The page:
When she was eight years old, Doreen Leyden Wiggins ’84 set her sights on becoming a doctor. It mattered little that no one in her family had gone to college; she maintained a steely determination that drove her academic success.
An undergraduate chemistry and psychology major at URI, she received the Academic Excellence Award in Psychology, was a graduate of distinction, and earned admission into Brown University’s Medical School, where she felt “as academically prepared as any of my Ivy League classmates.”
Although interested in oncology, Wiggins trained to become an obstetrician/gynecologist to balance the unforgiving schedule of medical school with the needs of her two young children. After medical school, she established a private ob/gyn practice where she sometimes treated patients challenged by cancer, prompting her to re-examine her professional options.
“I considered a gynecology/oncology fellowship, but that’s a three-year program. The breast fellowship at Women & Infants Hospital in Providence was one year, and that was doable,” says Wiggins. “I felt comfortable taking a sabbatical and leaving the practice in the excellent hands of my partners, who share my patient-centered commitment. I now work part-time in the Center Ob/Gyn, the practice I started.”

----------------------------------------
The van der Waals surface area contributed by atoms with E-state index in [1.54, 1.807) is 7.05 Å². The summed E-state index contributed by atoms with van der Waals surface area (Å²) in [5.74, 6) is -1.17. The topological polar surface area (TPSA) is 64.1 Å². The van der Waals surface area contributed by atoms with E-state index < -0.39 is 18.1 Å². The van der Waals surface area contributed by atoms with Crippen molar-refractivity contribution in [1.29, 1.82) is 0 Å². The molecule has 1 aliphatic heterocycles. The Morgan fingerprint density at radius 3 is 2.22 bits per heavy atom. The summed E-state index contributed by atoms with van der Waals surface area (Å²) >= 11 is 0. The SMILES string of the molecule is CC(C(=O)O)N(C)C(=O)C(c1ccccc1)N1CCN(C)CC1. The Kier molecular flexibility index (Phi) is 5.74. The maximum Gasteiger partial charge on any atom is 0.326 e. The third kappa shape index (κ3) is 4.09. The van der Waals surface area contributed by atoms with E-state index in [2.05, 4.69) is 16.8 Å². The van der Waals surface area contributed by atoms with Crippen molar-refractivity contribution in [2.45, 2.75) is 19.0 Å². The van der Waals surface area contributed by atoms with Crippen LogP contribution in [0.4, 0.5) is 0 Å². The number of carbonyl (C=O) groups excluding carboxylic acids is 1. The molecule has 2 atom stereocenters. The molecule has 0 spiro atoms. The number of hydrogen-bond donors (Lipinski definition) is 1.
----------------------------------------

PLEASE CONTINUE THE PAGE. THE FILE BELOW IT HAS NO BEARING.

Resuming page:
Sponsored by the Society for Surgical Oncology, the fellowship admits one physician each year. Chosen among numerous applicants, Wiggins embarked on a journey that involved research and clinical rotations in radiation oncology, medical oncology, radiation, and pathology.
Upon completion, she joined the Women & Infants Breast Health Center where, as a breast surgeon, she is part of a multidisciplinary team providing integrated care to cancer patients. The center is part of the Program in Women’s Oncology lead by Dr. Skip Granai, a nationally renowned gynecological oncologist.
“Cancer centers are everywhere, but at the Breast Center our patients see everyone—from surgeons to social workers—in one place. One of our primary differentiators is the center’s prospective tumor board. Comprised of surgeons, radiologists, and other medical professionals, the board reviews a patient’s entire case before treatment begins.
“We also offer alternatives to traditional medicine, such as massage and animal companionship (via Smokey, an 11-year-old Labrador who welcomed a visitor with wagging tail). The medical community hasn’t tapped into these treatments despite their benefits to patient wellbeing. More than 60 percent of our patients choose some form of alternative care.”
Wiggins and her colleagues are also investigating options to traditional treatment. Women with breast cancer often undergo axillary lymph node dissection—the removal of lymph nodes in the armpit region—and subsequently experience discomforting side effects such as lymphedema (swelling from excess lymphatic fluid) and numbness.
To mitigate those risks, Wiggins is offering another option, sentinel lymph node biopsy. The research seeks to determine if node-positive women could get a sentinel node rather than an axillary dissection. “Sentinel lymph node biopsy is a more targeted, less-invasive procedure. If we can eliminate cancer by removing just the sentinel node [thought to be the first node that cancer spreads to], it’s worth considering,” she explained